Advanced human aging is associated with progressive declines of motor function and a risk factor for Parkinson's disease, which mainly involves central nigrostriatal dopaminergic system. The present study investigated age-related changes in motor behaviors and alterations of the number of nigrostriatal dopaminergic terminals in non-human primates. A total of 30 cynomolgus monkeys (Macaca fascicularis) of age 3.5-15.5 years were studied. Motor behaviors including upper limb movement time and the amount of overall home cage activity were quantitatively assessed using a modified movement assessment panel and a newly developed webcam-based monitoring system. The function of the dopaminergic system was semi-quantitatively measured by (99m)Tc-TRODAT-1 uptake rates, a dopamine transporter (DAT) specific radiopharmaceutical with SPECT imaging. The results showed a significant decline in motor behaviors associated with aging which were significantly correlated with age-related decreases of (99m)Tc-TRODAT-1 uptake. A further partial correlation analysis independent of age indicated that age contributed to the relationship between striatal DAT levels and motor behaviors. Our results indicate that normal aging-related dopamine physiology influences certain aspects of motor behaviors and suggest that aging-associated dysfunction in the nigrostriatal dopaminergic system may be an important factor contributing to the decline of motor behaviors in aging cynomolgus monkeys.

  4. Effects elicited by toxaphene in the cynomolgus monkey (Macaca fascicularis): a pilot study.

    PubMed

    Bryce, F; Iverson, F; Andrews, P; Barker, M; Cherry, W; Mueller, R; Pulido, O; Hayward, S; Fernie, S; Arnold, D L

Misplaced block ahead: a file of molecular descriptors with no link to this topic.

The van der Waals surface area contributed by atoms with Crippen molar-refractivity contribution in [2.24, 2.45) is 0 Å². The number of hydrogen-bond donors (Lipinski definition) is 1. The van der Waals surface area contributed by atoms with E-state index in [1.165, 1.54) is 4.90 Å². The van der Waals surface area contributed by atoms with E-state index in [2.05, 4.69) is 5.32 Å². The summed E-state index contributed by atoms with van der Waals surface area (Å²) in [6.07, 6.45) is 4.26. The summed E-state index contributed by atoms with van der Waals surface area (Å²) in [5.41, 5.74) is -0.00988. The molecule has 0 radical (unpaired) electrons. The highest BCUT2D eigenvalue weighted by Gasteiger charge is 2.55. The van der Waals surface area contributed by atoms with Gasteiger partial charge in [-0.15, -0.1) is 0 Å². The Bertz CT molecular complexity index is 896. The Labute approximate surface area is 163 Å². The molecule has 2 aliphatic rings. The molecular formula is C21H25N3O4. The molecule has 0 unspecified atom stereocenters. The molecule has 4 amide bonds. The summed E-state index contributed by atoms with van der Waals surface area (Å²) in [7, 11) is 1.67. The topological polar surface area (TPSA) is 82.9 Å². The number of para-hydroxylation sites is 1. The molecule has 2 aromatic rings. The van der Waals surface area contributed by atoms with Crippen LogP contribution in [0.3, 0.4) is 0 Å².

2001-12-01

    Toxaphene, which was added to glycerol/corn oil, was administered at a level of 1 mg/kg body weight/day in gelatin capsules to four healthy young adult cynomolgus (Macaca fascicularis) monkeys for 52 weeks. Four control monkeys ingested capsules containing only glycerol/corn oil. Each group had two males and two females. On a daily basis, each monkey's feed and water consumption was determined, its health was monitored and the females were swabbed to evaluate menstrual status. On a weekly basis, each monkey's body weight was determined and a detailed clinical evaluation was performed. At 4-week intervals, blood samples were taken for serum biochemistry, haematology and toxaphene analysis. Also, a local anaesthetic was administered to the nuchal fat pad area of each monkey, and adipose samples were obtained for toxaphene analysis. 1 day prior to the biopsies, a 24-h urine and faecal collection was obtained for toxaphene analysis. After 34 weeks of treatment, the immune system of the monkeys was evaluated. After 52 weeks of dosing, all treated and two control animals were necropsied. Liver samples were obtained and microsomal fractions were prepared immediately. A portion of liver and kidney was taken for toxaphene analysis. All of the major internal organs were weighed and bone marrow evaluations were conducted. Organ and tissue samples were fixed in 10% formalin and processed for light microscopy. There was no effect of treatment on body weight gain, feed consumption, water consumption or haematological parameters. Two major clinical findings were inflammation and/or enlargement of the tarsal gland and impacted diverticulae in the upper and lower eye lids. At necropsy, the relative spleen and thymus weights were greater for the treated monkeys than the controls. Toxaphene administration produced an increase in metabolism of aminopyrene, methoxyresorufin and ethoxyresorufin, three substrates that are altered specifically by cytochrome P450-based hepatic